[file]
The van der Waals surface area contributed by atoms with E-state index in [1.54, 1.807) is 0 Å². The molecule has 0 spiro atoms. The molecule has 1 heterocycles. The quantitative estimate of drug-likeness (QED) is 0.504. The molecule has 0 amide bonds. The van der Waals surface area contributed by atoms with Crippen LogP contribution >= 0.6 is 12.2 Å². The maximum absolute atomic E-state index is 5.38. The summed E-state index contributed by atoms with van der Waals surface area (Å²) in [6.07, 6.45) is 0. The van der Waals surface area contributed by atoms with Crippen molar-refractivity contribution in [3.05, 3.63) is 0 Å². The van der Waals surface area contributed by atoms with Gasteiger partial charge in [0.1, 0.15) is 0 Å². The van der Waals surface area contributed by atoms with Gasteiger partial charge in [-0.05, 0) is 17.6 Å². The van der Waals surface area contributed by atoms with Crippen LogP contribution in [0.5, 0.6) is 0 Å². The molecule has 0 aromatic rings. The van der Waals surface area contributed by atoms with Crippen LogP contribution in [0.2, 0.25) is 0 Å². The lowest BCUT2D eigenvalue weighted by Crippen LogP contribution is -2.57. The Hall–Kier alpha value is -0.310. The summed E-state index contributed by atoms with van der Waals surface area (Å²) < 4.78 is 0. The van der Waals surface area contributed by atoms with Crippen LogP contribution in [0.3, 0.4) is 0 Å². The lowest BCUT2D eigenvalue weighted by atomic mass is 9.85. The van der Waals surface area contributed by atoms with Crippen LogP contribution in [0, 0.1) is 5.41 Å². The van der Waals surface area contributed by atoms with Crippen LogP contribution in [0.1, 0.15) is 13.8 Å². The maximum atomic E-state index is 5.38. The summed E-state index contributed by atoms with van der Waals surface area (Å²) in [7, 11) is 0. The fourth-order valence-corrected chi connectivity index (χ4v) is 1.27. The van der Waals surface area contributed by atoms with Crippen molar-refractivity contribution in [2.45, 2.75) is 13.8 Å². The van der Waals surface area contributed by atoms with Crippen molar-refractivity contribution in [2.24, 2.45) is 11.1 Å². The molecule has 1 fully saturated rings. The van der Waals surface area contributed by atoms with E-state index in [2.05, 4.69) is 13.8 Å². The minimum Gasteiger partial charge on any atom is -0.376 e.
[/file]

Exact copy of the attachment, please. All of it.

The van der Waals surface area contributed by atoms with E-state index in [1.54, 1.807) is 0 Å². The molecule has 0 spiro atoms. The molecule has 1 heterocycles. The quantitative estimate of drug-likeness (QED) is 0.504. The molecule has 0 amide bonds. The van der Waals surface area contributed by atoms with Crippen LogP contribution >= 0.6 is 12.2 Å². The maximum absolute atomic E-state index is 5.38. The summed E-state index contributed by atoms with van der Waals surface area (Å²) in [6.07, 6.45) is 0. The van der Waals surface area contributed by atoms with Crippen molar-refractivity contribution in [3.05, 3.63) is 0 Å². The van der Waals surface area contributed by atoms with Gasteiger partial charge in [0.1, 0.15) is 0 Å². The van der Waals surface area contributed by atoms with Gasteiger partial charge in [-0.05, 0) is 17.6 Å². The van der Waals surface area contributed by atoms with Crippen LogP contribution in [0.5, 0.6) is 0 Å². The molecule has 0 aromatic rings. The van der Waals surface area contributed by atoms with Crippen LogP contribution in [0.2, 0.25) is 0 Å². The lowest BCUT2D eigenvalue weighted by Crippen LogP contribution is -2.57. The Hall–Kier alpha value is -0.310. The summed E-state index contributed by atoms with van der Waals surface area (Å²) < 4.78 is 0. The van der Waals surface area contributed by atoms with Crippen LogP contribution in [0.3, 0.4) is 0 Å². The lowest BCUT2D eigenvalue weighted by atomic mass is 9.85. The van der Waals surface area contributed by atoms with Crippen LogP contribution in [0, 0.1) is 5.41 Å². The van der Waals surface area contributed by atoms with Crippen LogP contribution in [0.1, 0.15) is 13.8 Å². The maximum atomic E-state index is 5.38. The summed E-state index contributed by atoms with van der Waals surface area (Å²) in [7, 11) is 0. The fourth-order valence-corrected chi connectivity index (χ4v) is 1.27. The van der Waals surface area contributed by atoms with Crippen molar-refractivity contribution in [2.45, 2.75) is 13.8 Å². The van der Waals surface area contributed by atoms with Crippen molar-refractivity contribution in [2.24, 2.45) is 11.1 Å². The molecule has 1 fully saturated rings. The van der Waals surface area contributed by atoms with E-state index in [2.05, 4.69) is 13.8 Å². The minimum Gasteiger partial charge on any atom is -0.376 e.